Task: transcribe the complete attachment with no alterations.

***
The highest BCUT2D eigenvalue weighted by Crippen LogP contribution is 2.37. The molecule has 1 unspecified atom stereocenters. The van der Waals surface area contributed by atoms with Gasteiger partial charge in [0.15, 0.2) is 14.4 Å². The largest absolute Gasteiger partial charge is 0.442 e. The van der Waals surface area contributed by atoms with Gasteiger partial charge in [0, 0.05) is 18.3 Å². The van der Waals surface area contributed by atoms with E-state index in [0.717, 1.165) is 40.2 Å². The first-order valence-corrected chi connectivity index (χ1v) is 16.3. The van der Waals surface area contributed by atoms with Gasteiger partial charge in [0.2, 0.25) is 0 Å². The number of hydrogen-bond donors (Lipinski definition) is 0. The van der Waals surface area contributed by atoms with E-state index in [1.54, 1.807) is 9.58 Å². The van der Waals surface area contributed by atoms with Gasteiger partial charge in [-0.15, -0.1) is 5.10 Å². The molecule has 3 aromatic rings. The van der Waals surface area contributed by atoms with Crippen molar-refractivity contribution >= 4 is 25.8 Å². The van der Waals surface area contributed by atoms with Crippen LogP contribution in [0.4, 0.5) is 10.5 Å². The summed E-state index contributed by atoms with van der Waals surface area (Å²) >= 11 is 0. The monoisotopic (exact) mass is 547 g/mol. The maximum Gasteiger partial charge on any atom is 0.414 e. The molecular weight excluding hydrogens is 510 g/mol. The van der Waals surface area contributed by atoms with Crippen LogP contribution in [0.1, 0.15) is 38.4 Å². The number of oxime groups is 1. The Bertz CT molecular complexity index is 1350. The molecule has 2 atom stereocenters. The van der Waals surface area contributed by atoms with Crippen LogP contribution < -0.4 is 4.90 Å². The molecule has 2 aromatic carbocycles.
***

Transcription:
The highest BCUT2D eigenvalue weighted by Crippen LogP contribution is 2.37. The molecule has 1 unspecified atom stereocenters. The van der Waals surface area contributed by atoms with Gasteiger partial charge in [0.15, 0.2) is 14.4 Å². The largest absolute Gasteiger partial charge is 0.442 e. The van der Waals surface area contributed by atoms with Gasteiger partial charge in [0, 0.05) is 18.3 Å². The van der Waals surface area contributed by atoms with E-state index in [0.717, 1.165) is 40.2 Å². The first-order valence-corrected chi connectivity index (χ1v) is 16.3. The van der Waals surface area contributed by atoms with Gasteiger partial charge in [0.2, 0.25) is 0 Å². The number of hydrogen-bond donors (Lipinski definition) is 0. The van der Waals surface area contributed by atoms with E-state index in [1.54, 1.807) is 9.58 Å². The van der Waals surface area contributed by atoms with Gasteiger partial charge in [-0.15, -0.1) is 5.10 Å². The molecule has 3 aromatic rings. The van der Waals surface area contributed by atoms with Crippen molar-refractivity contribution >= 4 is 25.8 Å². The van der Waals surface area contributed by atoms with Crippen LogP contribution in [0.4, 0.5) is 10.5 Å². The summed E-state index contributed by atoms with van der Waals surface area (Å²) >= 11 is 0. The monoisotopic (exact) mass is 547 g/mol. The maximum Gasteiger partial charge on any atom is 0.414 e. The molecular weight excluding hydrogens is 510 g/mol. The van der Waals surface area contributed by atoms with Crippen LogP contribution in [0.1, 0.15) is 38.4 Å². The number of oxime groups is 1. The Bertz CT molecular complexity index is 1350. The molecule has 2 atom stereocenters. The van der Waals surface area contributed by atoms with Crippen LogP contribution < -0.4 is 4.90 Å². The molecule has 2 aromatic carbocycles.